Genoplesium morinum facts for kids
Quick facts for kidsMulberry midge orchid
Genoplesium morinum, commonly known as the mulberry midge orchid and as Corunastylis morina in Australia, is a small terrestrial orchid endemic to New South Wales. It has a single thin leaf fused to the flowering stem and up to twenty crowded, dark reddish purple flowers. It has been known as "mulberries on sticks".
Genoplesium morinum is a terrestrial, perennial, deciduous, herb with an underground tuber and a single thin, dark green leaf, 120–200 mm (5–8 in) long with a purplish base and fused to the flowering stem with the free part 12–20 mm (0.5–0.8 in) long. The leaf sometimes remains attached to the tuber until the plant flowers in the next year. Between ten and twenty dark reddish purple flowers are crowded along 20–30 mm (0.8–1 in) of a flowering stem reaching to a height of 150–240 mm (6–9 in). The flowers lean downwards, are 6–7 mm (0.2–0.3 in) long, 5–6 mm (0.20–0.24 in) wide and inverted so that the labellum is above the column rather than below it. The dorsal sepal is egg-shaped, about 6 mm (0.2 in) long and 3 mm (0.1 in) wide with dark red lines. The lateral sepals are linear to lance-shaped, 6.5–7 mm (0.26–0.28 in) long, 1.5–2 mm (0.06–0.08 in) wide, point downwards and spread apart from each other. The petals are broadly egg-shaped, about 5.5 mm (0.2 in) long and 2 mm (0.08 in) wide with darker lines. The petals have irregular edges with coarse, purple hairs up to 0.5 mm (0.02 in) long. The labellum is dark purplish red, linear to elliptic in shape, about 4.5 mm (0.2 in) long, 2 mm (0.08 in) wide with purplish hairs up to 1 mm (0.04 in) on its edges. There is a thick, fleshy, dark purplish black callus in the centre of the labellum and extending almost to its tip. Flowering occurs from November to January.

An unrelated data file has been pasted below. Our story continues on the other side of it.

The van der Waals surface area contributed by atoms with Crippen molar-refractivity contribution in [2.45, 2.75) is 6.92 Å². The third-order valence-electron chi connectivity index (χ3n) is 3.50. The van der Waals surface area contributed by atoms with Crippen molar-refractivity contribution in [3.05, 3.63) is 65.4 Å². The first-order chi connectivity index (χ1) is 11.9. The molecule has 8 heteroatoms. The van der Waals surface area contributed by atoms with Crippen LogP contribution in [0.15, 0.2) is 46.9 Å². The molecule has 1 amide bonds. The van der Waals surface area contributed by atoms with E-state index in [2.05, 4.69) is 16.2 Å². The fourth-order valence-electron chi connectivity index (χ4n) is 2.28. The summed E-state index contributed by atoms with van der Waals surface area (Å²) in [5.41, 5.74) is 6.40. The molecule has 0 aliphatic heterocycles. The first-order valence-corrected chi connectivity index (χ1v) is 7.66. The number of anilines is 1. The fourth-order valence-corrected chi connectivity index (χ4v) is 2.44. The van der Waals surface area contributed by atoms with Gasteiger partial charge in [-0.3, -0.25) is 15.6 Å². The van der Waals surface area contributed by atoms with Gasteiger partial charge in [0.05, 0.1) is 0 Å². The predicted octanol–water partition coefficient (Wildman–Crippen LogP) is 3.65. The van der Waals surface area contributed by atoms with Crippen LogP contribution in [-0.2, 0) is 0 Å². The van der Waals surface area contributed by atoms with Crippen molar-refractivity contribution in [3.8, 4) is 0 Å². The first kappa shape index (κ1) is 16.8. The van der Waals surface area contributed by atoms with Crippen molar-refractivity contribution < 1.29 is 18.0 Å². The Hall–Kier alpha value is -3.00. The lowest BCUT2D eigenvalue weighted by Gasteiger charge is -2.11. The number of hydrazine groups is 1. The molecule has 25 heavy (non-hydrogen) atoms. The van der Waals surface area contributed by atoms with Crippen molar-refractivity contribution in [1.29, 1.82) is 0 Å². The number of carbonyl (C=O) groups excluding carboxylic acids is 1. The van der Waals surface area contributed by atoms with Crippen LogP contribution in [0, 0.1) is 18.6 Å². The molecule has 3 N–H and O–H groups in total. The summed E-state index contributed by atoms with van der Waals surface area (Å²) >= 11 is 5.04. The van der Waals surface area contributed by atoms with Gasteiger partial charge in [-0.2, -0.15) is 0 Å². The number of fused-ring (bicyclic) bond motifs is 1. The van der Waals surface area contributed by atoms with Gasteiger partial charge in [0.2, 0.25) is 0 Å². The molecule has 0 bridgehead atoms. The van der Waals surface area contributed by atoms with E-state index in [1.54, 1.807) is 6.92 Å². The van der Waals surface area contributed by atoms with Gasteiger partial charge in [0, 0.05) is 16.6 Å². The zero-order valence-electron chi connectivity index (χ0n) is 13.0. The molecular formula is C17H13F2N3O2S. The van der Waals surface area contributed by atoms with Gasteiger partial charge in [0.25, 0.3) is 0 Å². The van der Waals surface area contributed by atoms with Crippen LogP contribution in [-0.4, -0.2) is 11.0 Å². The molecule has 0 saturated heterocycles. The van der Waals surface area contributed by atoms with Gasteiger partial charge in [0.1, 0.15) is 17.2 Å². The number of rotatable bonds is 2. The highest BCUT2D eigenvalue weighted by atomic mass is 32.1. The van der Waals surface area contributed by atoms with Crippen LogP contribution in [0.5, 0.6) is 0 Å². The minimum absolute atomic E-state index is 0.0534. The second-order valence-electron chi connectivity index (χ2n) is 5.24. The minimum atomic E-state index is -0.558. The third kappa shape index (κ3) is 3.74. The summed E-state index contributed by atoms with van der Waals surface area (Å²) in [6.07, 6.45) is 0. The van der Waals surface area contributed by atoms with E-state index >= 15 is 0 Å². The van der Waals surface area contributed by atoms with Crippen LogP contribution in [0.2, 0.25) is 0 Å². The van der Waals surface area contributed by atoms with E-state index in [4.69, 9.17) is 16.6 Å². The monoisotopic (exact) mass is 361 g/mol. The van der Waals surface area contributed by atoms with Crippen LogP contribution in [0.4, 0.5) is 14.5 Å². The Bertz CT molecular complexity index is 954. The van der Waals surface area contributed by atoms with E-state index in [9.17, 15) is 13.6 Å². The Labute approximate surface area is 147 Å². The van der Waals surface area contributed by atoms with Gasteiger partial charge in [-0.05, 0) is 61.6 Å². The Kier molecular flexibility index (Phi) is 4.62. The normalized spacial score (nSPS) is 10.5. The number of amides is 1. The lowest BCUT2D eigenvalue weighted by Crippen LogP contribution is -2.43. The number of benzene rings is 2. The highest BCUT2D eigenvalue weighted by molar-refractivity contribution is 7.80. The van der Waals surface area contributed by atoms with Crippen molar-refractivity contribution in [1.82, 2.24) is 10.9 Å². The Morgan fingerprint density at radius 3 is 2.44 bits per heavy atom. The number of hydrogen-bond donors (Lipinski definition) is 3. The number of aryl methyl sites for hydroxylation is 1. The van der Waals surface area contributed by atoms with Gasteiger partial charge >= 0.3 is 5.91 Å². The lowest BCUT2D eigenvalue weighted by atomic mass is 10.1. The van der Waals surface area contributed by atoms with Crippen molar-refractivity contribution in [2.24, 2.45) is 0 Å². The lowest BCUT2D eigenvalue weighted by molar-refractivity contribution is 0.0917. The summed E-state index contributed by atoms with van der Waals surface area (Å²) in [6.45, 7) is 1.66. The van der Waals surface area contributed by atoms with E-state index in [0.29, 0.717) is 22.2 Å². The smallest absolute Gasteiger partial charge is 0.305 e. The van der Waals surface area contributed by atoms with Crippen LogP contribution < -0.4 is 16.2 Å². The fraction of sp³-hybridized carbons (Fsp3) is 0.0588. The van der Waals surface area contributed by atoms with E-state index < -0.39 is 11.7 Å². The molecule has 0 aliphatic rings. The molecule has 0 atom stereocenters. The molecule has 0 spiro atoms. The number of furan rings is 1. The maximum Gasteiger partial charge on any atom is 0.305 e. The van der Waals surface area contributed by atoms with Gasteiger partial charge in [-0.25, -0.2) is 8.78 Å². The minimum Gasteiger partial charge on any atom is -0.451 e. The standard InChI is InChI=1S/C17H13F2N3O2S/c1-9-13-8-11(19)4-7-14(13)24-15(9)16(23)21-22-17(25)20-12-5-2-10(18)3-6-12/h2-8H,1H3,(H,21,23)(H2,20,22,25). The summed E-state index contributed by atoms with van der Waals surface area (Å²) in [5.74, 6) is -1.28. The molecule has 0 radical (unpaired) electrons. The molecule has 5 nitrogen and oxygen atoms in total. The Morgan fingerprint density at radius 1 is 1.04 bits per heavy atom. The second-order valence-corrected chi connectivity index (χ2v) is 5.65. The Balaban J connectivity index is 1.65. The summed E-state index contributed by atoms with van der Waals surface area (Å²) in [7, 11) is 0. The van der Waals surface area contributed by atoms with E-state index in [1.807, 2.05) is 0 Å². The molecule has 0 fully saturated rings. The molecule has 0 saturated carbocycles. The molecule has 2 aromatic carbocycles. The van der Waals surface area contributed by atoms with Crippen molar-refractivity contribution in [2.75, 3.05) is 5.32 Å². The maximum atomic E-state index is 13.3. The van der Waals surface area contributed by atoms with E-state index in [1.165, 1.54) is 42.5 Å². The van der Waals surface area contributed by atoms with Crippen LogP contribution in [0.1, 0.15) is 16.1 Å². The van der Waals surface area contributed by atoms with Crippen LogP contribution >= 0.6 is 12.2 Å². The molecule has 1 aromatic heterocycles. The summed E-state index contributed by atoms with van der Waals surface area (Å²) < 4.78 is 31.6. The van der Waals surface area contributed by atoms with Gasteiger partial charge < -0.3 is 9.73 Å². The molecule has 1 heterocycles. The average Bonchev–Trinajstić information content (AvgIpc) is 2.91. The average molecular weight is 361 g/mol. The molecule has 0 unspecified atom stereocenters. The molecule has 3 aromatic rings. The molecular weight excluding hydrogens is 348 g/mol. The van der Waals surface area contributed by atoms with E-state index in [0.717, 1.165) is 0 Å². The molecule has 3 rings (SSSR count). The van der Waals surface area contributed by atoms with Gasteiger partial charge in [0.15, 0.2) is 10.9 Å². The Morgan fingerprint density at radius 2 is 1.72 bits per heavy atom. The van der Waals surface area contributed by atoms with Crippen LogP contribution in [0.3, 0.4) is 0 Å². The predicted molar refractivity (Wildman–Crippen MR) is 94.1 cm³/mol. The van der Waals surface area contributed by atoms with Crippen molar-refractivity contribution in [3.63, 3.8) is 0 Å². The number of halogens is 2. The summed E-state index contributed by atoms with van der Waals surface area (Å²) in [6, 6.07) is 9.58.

Taxonomy and naming
Genoplesium morinum was first formally described in 1991 by David Jones from a specimen collected in the Kanangra-Boyd National Park and the description was published in The Orchadian. In 2002, David Jones and Mark Clements changed the name to Corunastylis morina. The specific epithet (morinum) is derived from the Latin word meaning "mulberry coloured", referring to the flower colour.
Prior to its formal description, William Nicholls noted the cattlemen knew this species as "mulberries on sticks".
Distribution and habitat
Genoplesium morinum grows with sedges in swampy places at altitudes of about 1,000 ft (10,000 in) in the Kanangra-Boyd National Park.
Genoplesium morinum Facts for Kids. Kiddle Encyclopedia.